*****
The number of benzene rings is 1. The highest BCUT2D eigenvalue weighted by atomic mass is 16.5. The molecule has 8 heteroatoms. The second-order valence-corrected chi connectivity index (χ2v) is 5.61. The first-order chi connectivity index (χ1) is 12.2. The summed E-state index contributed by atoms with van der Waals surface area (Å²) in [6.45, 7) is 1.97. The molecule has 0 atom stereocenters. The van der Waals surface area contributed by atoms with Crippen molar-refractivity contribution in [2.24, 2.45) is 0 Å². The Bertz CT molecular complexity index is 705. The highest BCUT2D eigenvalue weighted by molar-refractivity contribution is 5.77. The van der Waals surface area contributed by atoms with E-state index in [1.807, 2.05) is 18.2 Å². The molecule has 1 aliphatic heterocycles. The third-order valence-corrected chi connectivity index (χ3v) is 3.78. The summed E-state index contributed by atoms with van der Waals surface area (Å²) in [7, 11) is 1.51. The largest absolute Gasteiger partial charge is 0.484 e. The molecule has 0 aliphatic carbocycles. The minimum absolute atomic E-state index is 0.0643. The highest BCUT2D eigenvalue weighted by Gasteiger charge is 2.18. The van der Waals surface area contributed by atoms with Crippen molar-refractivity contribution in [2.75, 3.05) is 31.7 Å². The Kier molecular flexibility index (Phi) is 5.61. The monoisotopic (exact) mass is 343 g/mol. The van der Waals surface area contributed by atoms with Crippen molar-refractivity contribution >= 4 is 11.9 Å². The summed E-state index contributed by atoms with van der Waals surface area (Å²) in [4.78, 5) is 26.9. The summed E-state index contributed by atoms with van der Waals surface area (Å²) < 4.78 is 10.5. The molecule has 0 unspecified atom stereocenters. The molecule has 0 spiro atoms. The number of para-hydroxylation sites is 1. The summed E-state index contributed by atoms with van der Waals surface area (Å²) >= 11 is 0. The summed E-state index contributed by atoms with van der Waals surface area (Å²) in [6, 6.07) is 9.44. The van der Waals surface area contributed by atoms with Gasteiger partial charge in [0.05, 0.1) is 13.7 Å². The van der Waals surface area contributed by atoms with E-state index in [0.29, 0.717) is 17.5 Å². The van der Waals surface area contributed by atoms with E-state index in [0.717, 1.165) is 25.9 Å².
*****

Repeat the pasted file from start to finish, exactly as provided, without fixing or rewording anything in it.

The number of benzene rings is 1. The highest BCUT2D eigenvalue weighted by atomic mass is 16.5. The molecule has 8 heteroatoms. The second-order valence-corrected chi connectivity index (χ2v) is 5.61. The first-order chi connectivity index (χ1) is 12.2. The summed E-state index contributed by atoms with van der Waals surface area (Å²) in [6.45, 7) is 1.97. The molecule has 0 atom stereocenters. The van der Waals surface area contributed by atoms with Crippen molar-refractivity contribution in [2.24, 2.45) is 0 Å². The Bertz CT molecular complexity index is 705. The highest BCUT2D eigenvalue weighted by molar-refractivity contribution is 5.77. The van der Waals surface area contributed by atoms with E-state index in [1.807, 2.05) is 18.2 Å². The molecule has 1 aliphatic heterocycles. The third-order valence-corrected chi connectivity index (χ3v) is 3.78. The summed E-state index contributed by atoms with van der Waals surface area (Å²) in [7, 11) is 1.51. The largest absolute Gasteiger partial charge is 0.484 e. The molecule has 0 aliphatic carbocycles. The minimum absolute atomic E-state index is 0.0643. The highest BCUT2D eigenvalue weighted by Gasteiger charge is 2.18. The van der Waals surface area contributed by atoms with Crippen molar-refractivity contribution in [2.75, 3.05) is 31.7 Å². The Kier molecular flexibility index (Phi) is 5.61. The monoisotopic (exact) mass is 343 g/mol. The van der Waals surface area contributed by atoms with Crippen molar-refractivity contribution >= 4 is 11.9 Å². The summed E-state index contributed by atoms with van der Waals surface area (Å²) in [4.78, 5) is 26.9. The summed E-state index contributed by atoms with van der Waals surface area (Å²) < 4.78 is 10.5. The molecule has 0 unspecified atom stereocenters. The molecule has 0 spiro atoms. The number of para-hydroxylation sites is 1. The summed E-state index contributed by atoms with van der Waals surface area (Å²) >= 11 is 0. The summed E-state index contributed by atoms with van der Waals surface area (Å²) in [6, 6.07) is 9.44. The van der Waals surface area contributed by atoms with Gasteiger partial charge in [0.05, 0.1) is 13.7 Å². The van der Waals surface area contributed by atoms with E-state index in [0.29, 0.717) is 17.5 Å². The van der Waals surface area contributed by atoms with E-state index in [0.717, 1.165) is 25.9 Å².